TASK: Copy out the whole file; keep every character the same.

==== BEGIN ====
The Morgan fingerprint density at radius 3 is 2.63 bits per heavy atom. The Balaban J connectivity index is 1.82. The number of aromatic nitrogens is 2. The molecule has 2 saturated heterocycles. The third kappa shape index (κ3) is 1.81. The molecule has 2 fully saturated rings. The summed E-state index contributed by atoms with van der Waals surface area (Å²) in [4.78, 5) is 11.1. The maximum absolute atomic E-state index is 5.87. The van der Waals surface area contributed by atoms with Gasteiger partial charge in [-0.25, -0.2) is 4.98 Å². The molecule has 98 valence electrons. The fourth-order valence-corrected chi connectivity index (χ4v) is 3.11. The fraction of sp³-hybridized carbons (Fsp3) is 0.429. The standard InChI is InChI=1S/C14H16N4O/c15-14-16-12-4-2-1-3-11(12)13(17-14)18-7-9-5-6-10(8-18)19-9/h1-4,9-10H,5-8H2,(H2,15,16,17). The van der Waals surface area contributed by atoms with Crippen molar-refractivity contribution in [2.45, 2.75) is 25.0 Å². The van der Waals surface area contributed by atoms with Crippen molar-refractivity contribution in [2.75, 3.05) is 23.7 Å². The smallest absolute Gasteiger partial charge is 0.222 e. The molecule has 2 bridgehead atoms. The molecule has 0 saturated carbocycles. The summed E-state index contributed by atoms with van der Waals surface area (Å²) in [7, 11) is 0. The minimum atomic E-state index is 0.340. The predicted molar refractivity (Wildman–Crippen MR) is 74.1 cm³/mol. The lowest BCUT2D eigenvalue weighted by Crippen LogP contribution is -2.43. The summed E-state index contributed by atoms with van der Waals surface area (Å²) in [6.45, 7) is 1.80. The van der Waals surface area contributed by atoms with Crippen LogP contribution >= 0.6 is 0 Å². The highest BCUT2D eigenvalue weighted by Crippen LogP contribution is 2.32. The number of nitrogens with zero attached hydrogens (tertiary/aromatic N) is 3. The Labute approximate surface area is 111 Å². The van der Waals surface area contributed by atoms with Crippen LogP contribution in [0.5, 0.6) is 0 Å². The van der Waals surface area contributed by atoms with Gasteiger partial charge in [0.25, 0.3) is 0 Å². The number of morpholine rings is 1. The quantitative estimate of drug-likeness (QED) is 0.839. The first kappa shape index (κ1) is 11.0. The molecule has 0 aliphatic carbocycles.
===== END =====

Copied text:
The Morgan fingerprint density at radius 3 is 2.63 bits per heavy atom. The Balaban J connectivity index is 1.82. The number of aromatic nitrogens is 2. The molecule has 2 saturated heterocycles. The third kappa shape index (κ3) is 1.81. The molecule has 2 fully saturated rings. The summed E-state index contributed by atoms with van der Waals surface area (Å²) in [4.78, 5) is 11.1. The maximum absolute atomic E-state index is 5.87. The van der Waals surface area contributed by atoms with Gasteiger partial charge in [-0.25, -0.2) is 4.98 Å². The molecule has 98 valence electrons. The fourth-order valence-corrected chi connectivity index (χ4v) is 3.11. The fraction of sp³-hybridized carbons (Fsp3) is 0.429. The standard InChI is InChI=1S/C14H16N4O/c15-14-16-12-4-2-1-3-11(12)13(17-14)18-7-9-5-6-10(8-18)19-9/h1-4,9-10H,5-8H2,(H2,15,16,17). The van der Waals surface area contributed by atoms with Crippen molar-refractivity contribution in [2.45, 2.75) is 25.0 Å². The van der Waals surface area contributed by atoms with Crippen molar-refractivity contribution in [2.75, 3.05) is 23.7 Å². The smallest absolute Gasteiger partial charge is 0.222 e. The molecule has 2 bridgehead atoms. The molecule has 0 saturated carbocycles. The summed E-state index contributed by atoms with van der Waals surface area (Å²) in [7, 11) is 0. The minimum atomic E-state index is 0.340. The predicted molar refractivity (Wildman–Crippen MR) is 74.1 cm³/mol. The lowest BCUT2D eigenvalue weighted by Crippen LogP contribution is -2.43. The summed E-state index contributed by atoms with van der Waals surface area (Å²) in [6.45, 7) is 1.80. The van der Waals surface area contributed by atoms with Crippen LogP contribution >= 0.6 is 0 Å². The highest BCUT2D eigenvalue weighted by Crippen LogP contribution is 2.32. The number of nitrogens with zero attached hydrogens (tertiary/aromatic N) is 3. The Labute approximate surface area is 111 Å². The van der Waals surface area contributed by atoms with Crippen LogP contribution in [0.5, 0.6) is 0 Å². The van der Waals surface area contributed by atoms with Gasteiger partial charge in [0.25, 0.3) is 0 Å². The number of morpholine rings is 1. The quantitative estimate of drug-likeness (QED) is 0.839. The first kappa shape index (κ1) is 11.0. The molecule has 0 aliphatic carbocycles.